Sustainability Gamification

Sustainability Gamification

Sustainability Gamification is a type of interactive experience that aims to both educate people about sustainability issues, and motivate and guide them to act

Craig Palmer
Amazon Employee
Published Feb 27, 2024


Through the daily news and sometimes first hand, the world is witnessing events links to climate change at a scale of destruction and devastation that is both new and frightening. These include heatwaves, floods, droughts, and fires. With the amount of carbon dioxide in the world’s atmosphere at the highest level seen in 3 million years, sustainability is increasingly recognised as a critical and integral aspect of businesses across various industries. According to the Intergovernmental Panel on Climate Change (IPCC), global temperature increases must stay below 1.5 degrees Celsius to avoid the worst effects of climate change on humans and our planet. At the present rate, global temperatures would reach 1.5°C around 2040.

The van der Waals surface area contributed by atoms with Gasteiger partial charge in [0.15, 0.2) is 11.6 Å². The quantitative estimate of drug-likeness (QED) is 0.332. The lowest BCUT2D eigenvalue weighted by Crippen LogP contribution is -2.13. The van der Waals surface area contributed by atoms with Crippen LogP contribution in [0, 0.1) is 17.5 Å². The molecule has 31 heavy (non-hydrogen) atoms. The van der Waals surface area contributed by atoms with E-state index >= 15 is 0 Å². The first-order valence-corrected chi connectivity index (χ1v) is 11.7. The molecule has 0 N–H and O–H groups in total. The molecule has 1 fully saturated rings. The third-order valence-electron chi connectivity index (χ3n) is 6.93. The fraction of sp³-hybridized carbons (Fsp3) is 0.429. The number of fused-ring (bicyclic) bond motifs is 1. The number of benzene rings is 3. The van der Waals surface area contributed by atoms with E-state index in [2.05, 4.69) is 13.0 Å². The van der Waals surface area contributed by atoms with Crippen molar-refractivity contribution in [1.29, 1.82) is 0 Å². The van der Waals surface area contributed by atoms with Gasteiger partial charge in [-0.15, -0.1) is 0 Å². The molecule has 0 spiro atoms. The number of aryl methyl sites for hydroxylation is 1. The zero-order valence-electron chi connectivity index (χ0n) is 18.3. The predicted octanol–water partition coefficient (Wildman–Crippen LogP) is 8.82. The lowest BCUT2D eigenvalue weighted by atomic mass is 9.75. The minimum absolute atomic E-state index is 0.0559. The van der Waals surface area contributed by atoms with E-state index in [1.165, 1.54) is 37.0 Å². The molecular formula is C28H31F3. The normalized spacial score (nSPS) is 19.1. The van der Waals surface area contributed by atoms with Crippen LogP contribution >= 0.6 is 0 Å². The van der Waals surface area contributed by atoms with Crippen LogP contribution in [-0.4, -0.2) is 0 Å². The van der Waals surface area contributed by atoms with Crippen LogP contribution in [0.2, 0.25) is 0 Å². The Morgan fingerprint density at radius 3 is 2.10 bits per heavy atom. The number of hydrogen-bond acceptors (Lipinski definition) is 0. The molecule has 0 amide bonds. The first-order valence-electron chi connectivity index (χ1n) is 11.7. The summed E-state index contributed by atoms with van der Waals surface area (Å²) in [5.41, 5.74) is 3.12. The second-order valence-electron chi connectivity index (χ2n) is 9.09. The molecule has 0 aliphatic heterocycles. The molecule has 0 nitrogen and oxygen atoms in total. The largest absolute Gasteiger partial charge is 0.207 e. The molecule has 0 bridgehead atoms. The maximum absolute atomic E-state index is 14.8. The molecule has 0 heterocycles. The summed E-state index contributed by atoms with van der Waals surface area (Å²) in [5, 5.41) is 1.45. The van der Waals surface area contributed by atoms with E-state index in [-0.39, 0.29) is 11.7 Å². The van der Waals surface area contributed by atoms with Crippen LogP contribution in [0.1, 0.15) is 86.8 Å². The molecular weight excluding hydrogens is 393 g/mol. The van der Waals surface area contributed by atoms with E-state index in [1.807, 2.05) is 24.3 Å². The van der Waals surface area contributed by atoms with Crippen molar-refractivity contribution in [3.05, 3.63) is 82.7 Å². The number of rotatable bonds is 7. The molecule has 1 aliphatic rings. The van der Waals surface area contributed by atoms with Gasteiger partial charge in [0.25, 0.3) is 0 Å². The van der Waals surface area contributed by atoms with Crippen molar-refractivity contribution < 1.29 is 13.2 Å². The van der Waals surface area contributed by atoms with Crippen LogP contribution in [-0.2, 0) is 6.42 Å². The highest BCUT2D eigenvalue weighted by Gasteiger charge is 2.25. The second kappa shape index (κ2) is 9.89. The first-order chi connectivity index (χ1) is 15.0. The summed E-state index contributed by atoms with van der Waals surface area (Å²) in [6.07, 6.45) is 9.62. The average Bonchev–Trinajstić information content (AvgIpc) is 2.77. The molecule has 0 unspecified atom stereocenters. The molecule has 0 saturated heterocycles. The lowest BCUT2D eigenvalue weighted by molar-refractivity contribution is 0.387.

Source: https://www.ipcc.ch/sr15/faq/faq-chapter-1/
Source IPCC
One area where businesses can reduce their environmental impact, including the reduction of their carbon footprint, reducing embodied carbon, driving a circular economy and enabling sustainability for customers (more detail here) - is by deploying their IT workloads to the cloud. Research shows AWS customers can lower their workload carbon footprints by nearly 80% compared to on-premises workloads and up to 96% once AWS is powered with 100% renewable energy - a target AWS is on a path to meet by 2025. This is often referred to as Sustainability OF the cloud.